“I have no support, except for an eight-year-old son. No one is helping us, there is no hope for wages.
Ms. Asi is one of more than 150 farming families in temporary roadside shelters in Liaquat Road, Samaru Tehsil, Umerkot District, Sindh Province.
Twenty districts of Sindh, including Umerkot, have been severely affected by the recent rains and the government has declared them a disaster.
Rainwater is still available in many areas of Sanghar, Mirpur Khas, Umerkot and Badin districts of southern Sindh. According to the report of the Provincial Disaster Management Department, 1.89 million people have been affected in these districts so far.
People waiting for help by the roadside
Ms. Asi said she picks cotton and pepper crops in the fields, earning her a daily income of 100 to 150 rupees, but now that the crops have been flooded, she no longer has a source of livelihood.
Thousands of people are forced to live under the open sky on the streets of Umerkot, Mirpur Khas and Sanghar, which have not yet been provided tents by government agencies. Provincial Minister for Culture and Antiquities Sardar Ali Shah says 80 per cent of the mud houses in the area have collapsed or weakened.
“There was no source of labor after the crops were flooded.”
Sardar Ali Shah said, “If we talk about Umerkot district alone, out of a population of 1.1 million, about 600,000 people have become homeless.”
“The majority of people are sitting on the streets near their homes, which we are trying to provide with mosquito nets and tents.”
Lack of tents
Monsoon rains have been continuing in southern Sindh for the past 20 days. People along the roadsides have made temporary canopies with beds or with the help of wood on which plastic sheets have been placed.
Another series of rains last Friday exacerbated the plight of these people, with many of the mosquitoes bothering people and their animals due to the lack of drainage from the surrounding lands.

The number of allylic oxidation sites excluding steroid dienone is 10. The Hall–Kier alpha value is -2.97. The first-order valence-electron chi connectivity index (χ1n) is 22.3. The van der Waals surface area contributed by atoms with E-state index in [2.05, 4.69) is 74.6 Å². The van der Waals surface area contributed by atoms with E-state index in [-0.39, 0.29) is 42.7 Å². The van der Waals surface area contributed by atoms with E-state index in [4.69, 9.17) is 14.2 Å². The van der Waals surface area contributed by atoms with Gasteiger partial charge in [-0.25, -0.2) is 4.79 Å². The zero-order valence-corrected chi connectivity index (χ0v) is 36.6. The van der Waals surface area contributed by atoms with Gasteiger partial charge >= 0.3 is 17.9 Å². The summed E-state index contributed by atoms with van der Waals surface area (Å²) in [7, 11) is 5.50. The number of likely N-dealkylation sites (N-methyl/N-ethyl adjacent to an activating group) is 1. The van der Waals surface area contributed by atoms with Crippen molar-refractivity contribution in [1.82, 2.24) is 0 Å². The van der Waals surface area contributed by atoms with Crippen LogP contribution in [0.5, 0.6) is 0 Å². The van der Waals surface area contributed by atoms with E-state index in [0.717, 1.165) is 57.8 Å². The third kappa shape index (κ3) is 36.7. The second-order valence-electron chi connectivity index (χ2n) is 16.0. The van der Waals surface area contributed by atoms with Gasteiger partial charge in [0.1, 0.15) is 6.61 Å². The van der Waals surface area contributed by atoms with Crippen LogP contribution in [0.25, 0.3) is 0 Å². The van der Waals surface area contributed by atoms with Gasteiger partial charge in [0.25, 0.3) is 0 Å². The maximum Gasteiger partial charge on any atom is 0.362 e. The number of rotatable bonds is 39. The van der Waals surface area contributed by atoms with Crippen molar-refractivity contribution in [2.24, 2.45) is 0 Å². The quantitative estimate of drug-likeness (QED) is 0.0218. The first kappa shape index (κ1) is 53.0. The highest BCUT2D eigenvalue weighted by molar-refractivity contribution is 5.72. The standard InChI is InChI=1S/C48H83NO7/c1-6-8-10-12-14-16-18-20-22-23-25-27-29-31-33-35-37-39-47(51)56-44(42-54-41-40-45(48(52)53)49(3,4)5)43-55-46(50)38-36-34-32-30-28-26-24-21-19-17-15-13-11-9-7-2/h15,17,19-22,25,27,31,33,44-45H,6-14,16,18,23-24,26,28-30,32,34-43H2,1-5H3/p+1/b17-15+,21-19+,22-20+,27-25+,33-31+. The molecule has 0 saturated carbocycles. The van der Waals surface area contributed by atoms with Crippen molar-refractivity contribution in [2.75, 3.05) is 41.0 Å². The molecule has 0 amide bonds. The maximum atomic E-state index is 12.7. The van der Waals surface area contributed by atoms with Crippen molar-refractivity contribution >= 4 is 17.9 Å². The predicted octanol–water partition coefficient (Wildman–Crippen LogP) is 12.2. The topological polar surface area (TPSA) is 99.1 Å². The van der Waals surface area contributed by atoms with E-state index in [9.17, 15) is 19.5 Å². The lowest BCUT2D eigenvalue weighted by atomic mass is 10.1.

Only 40,000 tents have been provided by the provincial PDMA department. Out of 1.9 million victims, only about 22,000 people from southern Sindh districts are in government camps, most of whom are also without tents.
Provincial Minister Sardar Ali Shah said that Karachi was affected by the rains which is also affecting the supply of tents. Orders have been issued for the purchase of tents and the supply which is to be made in a week on normal days will be in 15 days. It is happening. ‘
People here are running out of patience and they are going through a strange ordeal due to mosquitoes.
Fear of spreading diseases
After the flooding of crops and houses, the last asset of these farmers is now their animals, but they too are in danger due to this extraordinary situation. Many families are migrating to Thar to save them.
The victims are present in the desert area of Nawkot and Umerkot adjacent to Mirpur Khas district.
Fertilizers and pesticides from crops are being mixed with rainwater into the canal water, contaminating the water, while the groundwater is also brackish, making drinking water available to the victims.
Some people trapped in the water outside Samaru said they were forced to buy drinking water for money.
Provincial Minister Syed Sardar Ali Shah also admits that the problem of drinking water is very serious because the rainwater in the canals has been mixed due to which it is polluted.
“If people drink, children will get diseases while the ground water is salty.”
After the rains, livestock are getting weakened by mosquitoes and diseases.
Dr Shiva Ram, a senior medical officer in Samaru, said there was a risk of spreading other diseases, including malaria and diarrhea, and that people would need to be protected from mosquitoes and provided with safe drinking water.
Cash crops affected
Whether it is Nokot road from Mirpur Khas or Mirpur Khas Umerkot and Khapro road, flood water is visible from far and wide.
There are only a few areas where some crops have survived. The Provincial Disaster Management Authority said that 500,000 acres of crops in Sanghar, Mirpur Khas, Umerkot and Badin districts have been affected. Cotton and chilli crops, also known as ‘cash crops’, are grown in these districts.
Some farmers are still struggling to save their crops. Rainwater is being drained into the canal system with the help of tractors and dugout pumps, but the drainage process is proving difficult as there is two to three feet of water in the fields.
Khalid Qaim Khani, a Samaru farmer, told the BBC that pepper was a weak crop and could not stand the water. “Even during the rains, if someone’s crop has been drained, the crop is gone.”